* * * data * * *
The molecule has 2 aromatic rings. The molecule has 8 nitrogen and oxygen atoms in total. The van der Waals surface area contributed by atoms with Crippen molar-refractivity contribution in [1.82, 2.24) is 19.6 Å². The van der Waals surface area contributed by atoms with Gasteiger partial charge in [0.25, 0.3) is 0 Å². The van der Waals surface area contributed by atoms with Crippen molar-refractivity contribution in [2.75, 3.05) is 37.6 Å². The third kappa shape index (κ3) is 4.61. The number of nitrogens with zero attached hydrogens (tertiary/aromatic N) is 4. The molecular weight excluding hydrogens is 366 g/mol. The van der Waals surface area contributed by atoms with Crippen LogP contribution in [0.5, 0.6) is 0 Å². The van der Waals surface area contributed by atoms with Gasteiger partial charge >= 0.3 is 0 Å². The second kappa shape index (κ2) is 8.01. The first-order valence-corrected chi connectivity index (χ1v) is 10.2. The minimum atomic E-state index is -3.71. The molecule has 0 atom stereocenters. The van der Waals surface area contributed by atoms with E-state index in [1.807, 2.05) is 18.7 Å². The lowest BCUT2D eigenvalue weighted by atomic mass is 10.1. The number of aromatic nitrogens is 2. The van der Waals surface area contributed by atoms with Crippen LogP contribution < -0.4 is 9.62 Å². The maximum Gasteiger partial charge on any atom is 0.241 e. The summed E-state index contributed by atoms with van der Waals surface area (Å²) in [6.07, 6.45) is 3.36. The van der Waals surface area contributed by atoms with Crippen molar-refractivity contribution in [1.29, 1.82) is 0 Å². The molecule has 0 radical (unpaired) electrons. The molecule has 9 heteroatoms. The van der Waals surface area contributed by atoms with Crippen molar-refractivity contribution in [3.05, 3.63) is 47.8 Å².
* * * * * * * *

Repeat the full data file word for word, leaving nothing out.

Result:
The molecule has 2 aromatic rings. The molecule has 8 nitrogen and oxygen atoms in total. The van der Waals surface area contributed by atoms with Crippen molar-refractivity contribution in [1.82, 2.24) is 19.6 Å². The van der Waals surface area contributed by atoms with Gasteiger partial charge in [0.25, 0.3) is 0 Å². The van der Waals surface area contributed by atoms with Crippen molar-refractivity contribution in [2.75, 3.05) is 37.6 Å². The third kappa shape index (κ3) is 4.61. The number of nitrogens with zero attached hydrogens (tertiary/aromatic N) is 4. The molecular weight excluding hydrogens is 366 g/mol. The van der Waals surface area contributed by atoms with Crippen LogP contribution in [0.5, 0.6) is 0 Å². The van der Waals surface area contributed by atoms with Gasteiger partial charge >= 0.3 is 0 Å². The second kappa shape index (κ2) is 8.01. The first-order valence-corrected chi connectivity index (χ1v) is 10.2. The minimum atomic E-state index is -3.71. The molecule has 0 atom stereocenters. The van der Waals surface area contributed by atoms with E-state index in [1.807, 2.05) is 18.7 Å². The lowest BCUT2D eigenvalue weighted by atomic mass is 10.1. The number of aromatic nitrogens is 2. The van der Waals surface area contributed by atoms with Crippen LogP contribution < -0.4 is 9.62 Å². The maximum Gasteiger partial charge on any atom is 0.241 e. The summed E-state index contributed by atoms with van der Waals surface area (Å²) in [6.07, 6.45) is 3.36. The van der Waals surface area contributed by atoms with Crippen molar-refractivity contribution in [1.29, 1.82) is 0 Å². The molecule has 0 radical (unpaired) electrons. The molecule has 9 heteroatoms. The van der Waals surface area contributed by atoms with Crippen molar-refractivity contribution in [3.05, 3.63) is 47.8 Å².